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Friday, May 10, 2013

Junior, Robert Laughlin

     Mantley was determined to bring up his son properly: that meant teaching him to obey parental authority. The early death of Mantley’s wife removed any restraining influence, and Mantley proceeded to treat Junior even worse than his many cringing employees. Junior wasn’t allowed a minute’s grace showing up for meals and chores; he had to earn straight A’s in his studies; he spent twenty hours a week doing things he disliked that would supposedly improve his mind or toughen his body; he was forbidden to do anything or see anyone Mantley disapproved of. A vigorous beating with a belt was Junior’s punishment for any failure or show of defiance, and Mantley always preceded each beating by saying, “I’m in charge, and this is for your own good.”

     Right after his high school graduation, Junior surprised Mantley by taking off for parts unknown. The free college education Mantley offered would have allowed him many ways to keep on directing Junior’s life, and Junior knew that. Mantley had nowhere to put his abundant energy and desire to exercise control but his company, whose bottom line flourished in inverse proportion to the affection his workers had for him. He wasn’t any better liked in the boardroom, and the directors were happy to give him a gold watch when he started showing signs of forgetfulness.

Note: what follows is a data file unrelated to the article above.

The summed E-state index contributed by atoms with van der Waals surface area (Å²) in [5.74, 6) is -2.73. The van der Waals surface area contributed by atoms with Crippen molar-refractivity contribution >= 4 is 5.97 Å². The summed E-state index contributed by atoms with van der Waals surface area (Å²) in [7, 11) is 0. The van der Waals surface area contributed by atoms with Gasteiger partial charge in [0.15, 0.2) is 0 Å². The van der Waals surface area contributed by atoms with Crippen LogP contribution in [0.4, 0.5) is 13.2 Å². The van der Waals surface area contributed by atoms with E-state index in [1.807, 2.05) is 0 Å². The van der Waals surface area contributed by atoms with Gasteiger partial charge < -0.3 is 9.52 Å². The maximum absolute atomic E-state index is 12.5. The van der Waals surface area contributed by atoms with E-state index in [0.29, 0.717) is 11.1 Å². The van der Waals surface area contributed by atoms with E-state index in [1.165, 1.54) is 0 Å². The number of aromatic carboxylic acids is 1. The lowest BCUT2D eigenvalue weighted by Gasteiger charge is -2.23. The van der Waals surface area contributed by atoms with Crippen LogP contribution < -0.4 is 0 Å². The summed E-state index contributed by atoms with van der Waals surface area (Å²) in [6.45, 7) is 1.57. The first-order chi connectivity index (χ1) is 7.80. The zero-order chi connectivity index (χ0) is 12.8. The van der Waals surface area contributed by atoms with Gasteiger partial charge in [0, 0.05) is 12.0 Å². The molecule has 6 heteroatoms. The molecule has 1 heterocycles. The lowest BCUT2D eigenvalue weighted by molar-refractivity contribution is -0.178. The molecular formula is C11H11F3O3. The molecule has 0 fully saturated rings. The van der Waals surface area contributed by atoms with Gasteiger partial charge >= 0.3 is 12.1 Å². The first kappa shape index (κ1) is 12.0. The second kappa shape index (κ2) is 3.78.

It took Mantley almost a full minute to answer the door; his senile rages had long since driven out the live-in staff, and getting around a mansion in his walker was slow going. The man standing on the doorstep, immediately recognizable despite his receding hair and middle-age spread, was long-lost Junior. On either side of him was a man in a white uniform, and in his hand was a power of attorney signed by a friendly judge and a commitment order signed by two friendly psychiatrists. “I’m in charge, and this is for your own good,” said Junior.

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